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Despite years of experience in arthritis with vaccine therapy, given both subcutaneously and intravenously, difference of opinion still prevails regarding its value. This problem has been studied over a period of several years in the Arthritis Clinic of the Beth Israel Hospital. Our observations have been made in the past four years on a group of patients with chronic arthritis to whom vaccine therapy was given intravenously and physiologic solution of sodium chloride was given subcutaneously at weekly intervals.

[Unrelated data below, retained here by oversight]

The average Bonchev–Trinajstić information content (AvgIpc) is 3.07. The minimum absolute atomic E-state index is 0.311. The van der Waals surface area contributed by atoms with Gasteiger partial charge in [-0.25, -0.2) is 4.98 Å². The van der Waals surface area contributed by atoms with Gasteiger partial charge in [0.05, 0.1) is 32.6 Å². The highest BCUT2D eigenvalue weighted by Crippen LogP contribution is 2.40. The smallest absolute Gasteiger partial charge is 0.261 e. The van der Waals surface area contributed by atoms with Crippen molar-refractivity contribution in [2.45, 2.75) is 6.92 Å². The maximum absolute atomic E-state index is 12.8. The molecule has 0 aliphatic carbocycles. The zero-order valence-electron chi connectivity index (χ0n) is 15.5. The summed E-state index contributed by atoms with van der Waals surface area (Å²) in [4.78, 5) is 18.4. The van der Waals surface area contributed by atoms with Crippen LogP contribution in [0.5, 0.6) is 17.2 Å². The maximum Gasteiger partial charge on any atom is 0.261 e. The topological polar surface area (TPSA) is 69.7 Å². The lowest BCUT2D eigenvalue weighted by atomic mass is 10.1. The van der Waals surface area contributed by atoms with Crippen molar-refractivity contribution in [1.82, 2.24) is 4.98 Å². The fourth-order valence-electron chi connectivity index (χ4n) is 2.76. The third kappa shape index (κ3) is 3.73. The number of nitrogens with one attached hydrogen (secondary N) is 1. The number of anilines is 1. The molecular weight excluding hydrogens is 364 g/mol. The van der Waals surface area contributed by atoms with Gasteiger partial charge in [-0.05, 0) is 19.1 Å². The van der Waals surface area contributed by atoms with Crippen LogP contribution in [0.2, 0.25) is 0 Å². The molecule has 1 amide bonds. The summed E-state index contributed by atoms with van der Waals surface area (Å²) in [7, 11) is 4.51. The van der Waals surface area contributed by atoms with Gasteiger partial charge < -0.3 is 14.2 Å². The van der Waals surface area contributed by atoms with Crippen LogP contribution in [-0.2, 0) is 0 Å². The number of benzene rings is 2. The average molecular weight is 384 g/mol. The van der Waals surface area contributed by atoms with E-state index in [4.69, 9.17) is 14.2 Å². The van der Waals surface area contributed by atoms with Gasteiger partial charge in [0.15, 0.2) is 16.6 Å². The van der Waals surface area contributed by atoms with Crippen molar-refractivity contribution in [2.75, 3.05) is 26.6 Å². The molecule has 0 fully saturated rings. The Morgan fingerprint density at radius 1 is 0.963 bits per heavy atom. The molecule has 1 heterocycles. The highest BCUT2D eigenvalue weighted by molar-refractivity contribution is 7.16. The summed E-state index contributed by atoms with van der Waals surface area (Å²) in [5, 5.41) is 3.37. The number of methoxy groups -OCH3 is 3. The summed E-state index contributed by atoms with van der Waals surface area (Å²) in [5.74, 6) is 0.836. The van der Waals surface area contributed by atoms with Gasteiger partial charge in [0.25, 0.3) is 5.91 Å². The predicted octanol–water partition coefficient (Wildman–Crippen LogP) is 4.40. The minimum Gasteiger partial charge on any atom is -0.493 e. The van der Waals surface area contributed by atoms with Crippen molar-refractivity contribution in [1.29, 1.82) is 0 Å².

Billings1 in 1912 emphasized the frequent presence of foci of infection in patients with chronic arthritis; subsequent investigators2 presented further evidence that chronic arthritis was due to a bacterial cause. Thus it has been reported that streptococci could be isolated from the blood, joints and distant foci of patients with chronic arthritis. Investigators3 have also found streptococcus precipitins, agglutinins and increased antistreptolysin content of blood serum in patients
SIDEL N, ABRAMS MI. TREATMENT OF CHRONIC ARTHRITIS: RESULTS OF VACCINE THERAPY WITH SALINE INJECTIONS USED AS CONTROLS. JAMA. 1940;114(18):1740–1742. doi:10.1001/jama.1940.02810180016005
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